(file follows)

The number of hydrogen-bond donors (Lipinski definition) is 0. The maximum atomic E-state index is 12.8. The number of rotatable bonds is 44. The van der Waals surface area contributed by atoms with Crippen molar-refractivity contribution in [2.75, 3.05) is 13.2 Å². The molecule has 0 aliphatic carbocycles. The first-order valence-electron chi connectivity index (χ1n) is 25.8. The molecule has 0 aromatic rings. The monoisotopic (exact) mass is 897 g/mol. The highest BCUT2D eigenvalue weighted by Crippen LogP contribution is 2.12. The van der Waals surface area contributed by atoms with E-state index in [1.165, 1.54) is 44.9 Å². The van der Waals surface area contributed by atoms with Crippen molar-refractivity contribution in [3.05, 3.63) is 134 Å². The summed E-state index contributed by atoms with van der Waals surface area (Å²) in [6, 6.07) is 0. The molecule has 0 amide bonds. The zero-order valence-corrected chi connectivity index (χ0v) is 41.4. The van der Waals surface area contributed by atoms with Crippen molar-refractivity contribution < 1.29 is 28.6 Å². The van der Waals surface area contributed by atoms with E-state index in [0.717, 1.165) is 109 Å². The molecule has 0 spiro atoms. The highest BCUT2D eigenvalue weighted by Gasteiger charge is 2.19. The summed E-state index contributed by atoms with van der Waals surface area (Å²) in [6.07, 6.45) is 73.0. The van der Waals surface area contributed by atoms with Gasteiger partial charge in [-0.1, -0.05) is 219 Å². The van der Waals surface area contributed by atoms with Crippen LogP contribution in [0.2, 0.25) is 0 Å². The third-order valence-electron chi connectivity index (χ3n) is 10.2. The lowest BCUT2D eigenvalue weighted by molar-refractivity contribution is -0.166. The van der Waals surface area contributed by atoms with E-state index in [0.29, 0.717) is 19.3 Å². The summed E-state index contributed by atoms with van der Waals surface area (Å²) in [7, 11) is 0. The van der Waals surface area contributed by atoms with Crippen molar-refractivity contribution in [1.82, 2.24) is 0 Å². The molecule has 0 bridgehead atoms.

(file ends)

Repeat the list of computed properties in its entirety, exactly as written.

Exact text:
The number of hydrogen-bond donors (Lipinski definition) is 0. The maximum atomic E-state index is 12.8. The number of rotatable bonds is 44. The van der Waals surface area contributed by atoms with Crippen molar-refractivity contribution in [2.75, 3.05) is 13.2 Å². The molecule has 0 aliphatic carbocycles. The first-order valence-electron chi connectivity index (χ1n) is 25.8. The molecule has 0 aromatic rings. The monoisotopic (exact) mass is 897 g/mol. The highest BCUT2D eigenvalue weighted by Crippen LogP contribution is 2.12. The van der Waals surface area contributed by atoms with E-state index in [1.165, 1.54) is 44.9 Å². The van der Waals surface area contributed by atoms with Crippen molar-refractivity contribution in [3.05, 3.63) is 134 Å². The summed E-state index contributed by atoms with van der Waals surface area (Å²) in [6, 6.07) is 0. The molecule has 0 amide bonds. The zero-order valence-corrected chi connectivity index (χ0v) is 41.4. The van der Waals surface area contributed by atoms with Crippen molar-refractivity contribution < 1.29 is 28.6 Å². The van der Waals surface area contributed by atoms with E-state index in [0.717, 1.165) is 109 Å². The molecule has 0 spiro atoms. The highest BCUT2D eigenvalue weighted by Gasteiger charge is 2.19. The summed E-state index contributed by atoms with van der Waals surface area (Å²) in [6.07, 6.45) is 73.0. The van der Waals surface area contributed by atoms with Gasteiger partial charge in [-0.1, -0.05) is 219 Å². The van der Waals surface area contributed by atoms with Crippen LogP contribution in [0.2, 0.25) is 0 Å². The third-order valence-electron chi connectivity index (χ3n) is 10.2. The lowest BCUT2D eigenvalue weighted by molar-refractivity contribution is -0.166. The van der Waals surface area contributed by atoms with E-state index in [0.29, 0.717) is 19.3 Å². The summed E-state index contributed by atoms with van der Waals surface area (Å²) in [7, 11) is 0. The van der Waals surface area contributed by atoms with Crippen molar-refractivity contribution in [1.82, 2.24) is 0 Å². The molecule has 0 bridgehead atoms.